This study used data from National Health Insurance System-National Sample Cohort (NHIS-NSC) data (REQ 0000006487) collected by the NHISS. The NHIS-NSC data included data from both the NHIS and National Cancer Screening Program (NCSP). The NHIS database included sex, insurance, T40 disease code data, and National General Health Examination (NGHE) data (Supplementary Table 1). T40 includes all disease codes claimed by medical clinic whenever patients visit to any type of medical clinic. Economic status was measured using annual national health insurance paid by individuals categorized from 1 to 20. One is the lowest level and 20 is highest level. The NGHE data included chronic disease (hypertension, heart disease, diabetes mellitus, and cerebrovascular disease), medication, habits, family history, obesity indices, and blood chemistry. Heart disease means myocardial infarction or angina pectoris. Cerebrovascular disease means cerebral ischemia or hemorrhage. Blood levels of lipid and glucose were measured after 12 hours of fasting. BMI was calculated as weight/height2 (kg/m2).

The Korean NCSP provides gastric cancer screening using endoscopy or gastrography for persons aged 40 years or over every other year [12]. If any positive finding in gastrography was observed, endoscopy was additionally performed. Endoscopic screening reports included endoscopic findings, site of lesion, pathologic results, final diagnosis, and previously diagnosed gastric cancer, and family history of gastric cancer (Supplementary Table 2). The final diagnosis was reported as normal, benign disease, suspected gastric cancer, gastric cancer, and others. If gastric neoplasm was suspected on screening endoscopy but pathologically indefinite, repeated endoscopy were performed. Gastric cancers detected in additional or repeated endoscopy were also sensed in T40 (C16).

2. Study population

Subjects who underwent both national gastric cancer screening and NGHE from January 2011 to December 2011 were included. We excluded subjects who had been diagnosed with gastric cancer before 2011 and subjects with pre-existing gastric cancer based on NCSP questionnaires (Fig. 1). In this study, the presence of gastric cancer was defined as (1) gastric cancer in the NCSP final diagnosis or (2) suspected gastric cancer in the NCSP final diagnosis and sensing gastric cancer (C16) in T40 disease code. To define the absence of gastric cancer or adenoma, we included a normal, benign lesion or others in the NCSP final diagnosis. And then, we excluded patients with gastric cancer (C16) and gastric adenoma (D131) sensing in T40 disease code (Fig. 1). This study was approved by the Institutional Review Board of the Kyungpook National University Hospital Chilgok (KNUHC 2016-08-024).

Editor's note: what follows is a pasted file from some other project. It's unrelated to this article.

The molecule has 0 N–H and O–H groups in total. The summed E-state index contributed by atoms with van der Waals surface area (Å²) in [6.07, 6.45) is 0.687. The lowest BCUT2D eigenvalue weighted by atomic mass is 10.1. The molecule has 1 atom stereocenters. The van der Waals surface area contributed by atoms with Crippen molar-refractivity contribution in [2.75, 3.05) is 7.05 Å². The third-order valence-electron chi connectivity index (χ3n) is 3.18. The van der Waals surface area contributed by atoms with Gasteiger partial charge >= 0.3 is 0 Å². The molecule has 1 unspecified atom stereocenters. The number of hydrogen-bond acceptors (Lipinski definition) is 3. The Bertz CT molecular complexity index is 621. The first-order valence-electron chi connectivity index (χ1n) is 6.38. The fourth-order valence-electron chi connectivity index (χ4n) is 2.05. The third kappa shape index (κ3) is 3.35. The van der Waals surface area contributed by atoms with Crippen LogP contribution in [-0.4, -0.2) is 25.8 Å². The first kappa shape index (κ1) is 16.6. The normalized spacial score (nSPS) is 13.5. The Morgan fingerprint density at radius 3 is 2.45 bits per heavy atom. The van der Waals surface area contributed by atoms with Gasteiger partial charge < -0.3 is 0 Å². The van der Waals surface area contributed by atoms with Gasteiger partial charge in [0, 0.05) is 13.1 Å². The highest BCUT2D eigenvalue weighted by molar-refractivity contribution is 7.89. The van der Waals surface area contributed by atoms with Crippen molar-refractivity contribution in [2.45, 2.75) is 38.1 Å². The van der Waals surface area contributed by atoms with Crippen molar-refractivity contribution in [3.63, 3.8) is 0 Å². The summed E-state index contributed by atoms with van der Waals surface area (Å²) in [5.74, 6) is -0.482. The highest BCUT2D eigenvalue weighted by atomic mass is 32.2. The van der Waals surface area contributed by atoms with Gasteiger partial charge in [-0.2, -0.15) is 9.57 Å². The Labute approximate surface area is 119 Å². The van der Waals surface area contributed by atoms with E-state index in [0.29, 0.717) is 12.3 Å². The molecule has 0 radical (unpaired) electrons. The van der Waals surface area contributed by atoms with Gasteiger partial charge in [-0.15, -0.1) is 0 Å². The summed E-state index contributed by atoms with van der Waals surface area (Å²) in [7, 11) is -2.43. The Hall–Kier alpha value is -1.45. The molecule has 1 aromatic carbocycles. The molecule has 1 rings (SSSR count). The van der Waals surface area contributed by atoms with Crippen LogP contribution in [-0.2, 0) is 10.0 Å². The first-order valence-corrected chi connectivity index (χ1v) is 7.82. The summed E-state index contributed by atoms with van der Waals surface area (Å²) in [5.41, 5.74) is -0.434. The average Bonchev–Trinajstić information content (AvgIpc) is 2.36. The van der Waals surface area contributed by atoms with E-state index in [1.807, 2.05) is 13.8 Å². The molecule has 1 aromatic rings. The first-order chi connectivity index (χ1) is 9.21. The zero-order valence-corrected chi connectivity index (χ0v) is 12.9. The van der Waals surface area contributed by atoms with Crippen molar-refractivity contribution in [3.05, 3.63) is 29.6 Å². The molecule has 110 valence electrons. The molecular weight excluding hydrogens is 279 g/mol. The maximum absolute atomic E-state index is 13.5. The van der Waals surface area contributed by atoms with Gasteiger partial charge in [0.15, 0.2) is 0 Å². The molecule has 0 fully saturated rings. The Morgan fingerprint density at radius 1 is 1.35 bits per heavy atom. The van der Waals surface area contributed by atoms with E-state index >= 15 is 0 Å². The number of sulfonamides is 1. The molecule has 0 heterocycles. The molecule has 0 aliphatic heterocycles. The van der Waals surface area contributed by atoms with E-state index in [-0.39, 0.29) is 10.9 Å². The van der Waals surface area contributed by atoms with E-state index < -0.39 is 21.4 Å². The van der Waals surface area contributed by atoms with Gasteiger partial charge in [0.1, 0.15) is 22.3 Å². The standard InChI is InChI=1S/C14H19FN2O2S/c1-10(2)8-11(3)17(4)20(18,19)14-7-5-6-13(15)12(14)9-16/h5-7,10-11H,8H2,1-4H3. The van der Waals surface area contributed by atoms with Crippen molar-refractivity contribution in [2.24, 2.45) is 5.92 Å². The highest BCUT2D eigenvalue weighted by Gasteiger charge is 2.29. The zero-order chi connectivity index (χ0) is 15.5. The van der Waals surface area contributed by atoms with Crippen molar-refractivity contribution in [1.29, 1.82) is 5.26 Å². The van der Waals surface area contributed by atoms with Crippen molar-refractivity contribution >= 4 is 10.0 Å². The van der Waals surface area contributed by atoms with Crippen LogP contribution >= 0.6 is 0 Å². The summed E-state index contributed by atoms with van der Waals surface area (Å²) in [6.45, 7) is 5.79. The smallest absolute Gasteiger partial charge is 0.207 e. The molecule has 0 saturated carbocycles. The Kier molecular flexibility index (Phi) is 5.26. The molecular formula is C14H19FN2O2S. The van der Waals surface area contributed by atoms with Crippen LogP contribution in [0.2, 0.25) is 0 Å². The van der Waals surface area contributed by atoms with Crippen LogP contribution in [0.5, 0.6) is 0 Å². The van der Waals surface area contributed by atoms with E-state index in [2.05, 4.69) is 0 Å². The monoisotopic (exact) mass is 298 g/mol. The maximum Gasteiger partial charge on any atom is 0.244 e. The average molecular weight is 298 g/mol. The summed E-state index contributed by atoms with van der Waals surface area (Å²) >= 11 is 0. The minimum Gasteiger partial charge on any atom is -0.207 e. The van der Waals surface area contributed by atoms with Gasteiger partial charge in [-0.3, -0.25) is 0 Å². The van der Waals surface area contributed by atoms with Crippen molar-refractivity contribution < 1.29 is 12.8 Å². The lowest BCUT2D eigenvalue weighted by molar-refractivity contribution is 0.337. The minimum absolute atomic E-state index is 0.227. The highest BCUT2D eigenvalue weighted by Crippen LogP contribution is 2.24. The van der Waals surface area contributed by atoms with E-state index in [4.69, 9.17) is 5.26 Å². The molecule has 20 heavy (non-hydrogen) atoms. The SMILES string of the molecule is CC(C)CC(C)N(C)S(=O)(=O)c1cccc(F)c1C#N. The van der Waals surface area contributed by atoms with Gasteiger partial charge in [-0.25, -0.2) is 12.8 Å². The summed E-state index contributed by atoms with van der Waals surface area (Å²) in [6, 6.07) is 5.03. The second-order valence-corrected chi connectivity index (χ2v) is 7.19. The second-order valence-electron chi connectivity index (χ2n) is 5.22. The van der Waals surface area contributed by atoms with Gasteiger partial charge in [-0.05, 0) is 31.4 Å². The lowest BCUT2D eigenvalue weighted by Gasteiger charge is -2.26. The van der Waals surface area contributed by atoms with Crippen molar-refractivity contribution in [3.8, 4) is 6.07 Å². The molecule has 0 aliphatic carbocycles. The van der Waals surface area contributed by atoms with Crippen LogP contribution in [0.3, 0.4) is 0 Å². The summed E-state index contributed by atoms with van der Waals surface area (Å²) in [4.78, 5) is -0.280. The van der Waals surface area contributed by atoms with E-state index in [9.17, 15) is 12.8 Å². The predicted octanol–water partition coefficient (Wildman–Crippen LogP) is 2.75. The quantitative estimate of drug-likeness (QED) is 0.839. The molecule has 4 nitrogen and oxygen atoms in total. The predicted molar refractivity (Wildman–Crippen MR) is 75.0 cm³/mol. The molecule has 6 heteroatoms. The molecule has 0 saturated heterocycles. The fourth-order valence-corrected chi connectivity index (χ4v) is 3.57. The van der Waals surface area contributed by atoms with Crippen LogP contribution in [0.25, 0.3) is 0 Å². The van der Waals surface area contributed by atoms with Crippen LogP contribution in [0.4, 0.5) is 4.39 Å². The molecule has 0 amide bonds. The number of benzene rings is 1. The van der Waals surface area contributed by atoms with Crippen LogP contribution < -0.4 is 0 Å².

Fig. 1.

Study flow. National Health Insurance Service System. Eligible participants underwent gastric cancer screening and general health examination. NCSP, National Cancer Screening Program.

3. Study outcome

We investigated the sex- and stage-specific association of HDL-C, hyperglycemia, and BMI with gastric cancer.

4. Statistical analysis

Pearson chi-square or independent t-tests were used to assess the differences between groups with and without gastric cancer with regard to demographic characteristics, BMI, and serum level of lipids and glucose. Continuous variables were classified into categorical variables. BMI was classified as low (<18.5 kg/m2), normal (18.5~22.9 kg/m2), and overweight (23~24.9 kg/m2), obesity I (25~29.9 kg/m2), and obesity II (≥30 kg/m2) according to Asian-Pacific guidelines [13]. We set normal BMI as reference. HDL-C was classified as low (<40 mg/dL in men and <50 mg/dL in women) and normal (≥40 mg/dL in men and ≥50 mg/dL in women) by Clinical Identification of the Metabolic Syndrome of National Cholesterol Education Program and Adult Treatment Panel. Serum fasting glucose was categorized into normal (<110 mg/dL), intermediate (110~125), and high (≥126 mg/dL or previous diagnosis of diabetes) by World Health Organization criteria [14]. Age was categorized by 10-year intervals (40~49, 50~59, 60~69, and ≥70 years). Stage was classified as EGC and AGC.

Contributing factors to gastric cancer were estimated by logistic regression using OR and 95% CI. We performed a sub-analysis by sex and stage of gastric cancer. All analyses were conducted using SAS software (version 9; SAS Institute, Cary, NC, USA). All statistical tests were two-sided, and values of P<0.05 were considered statistically significant.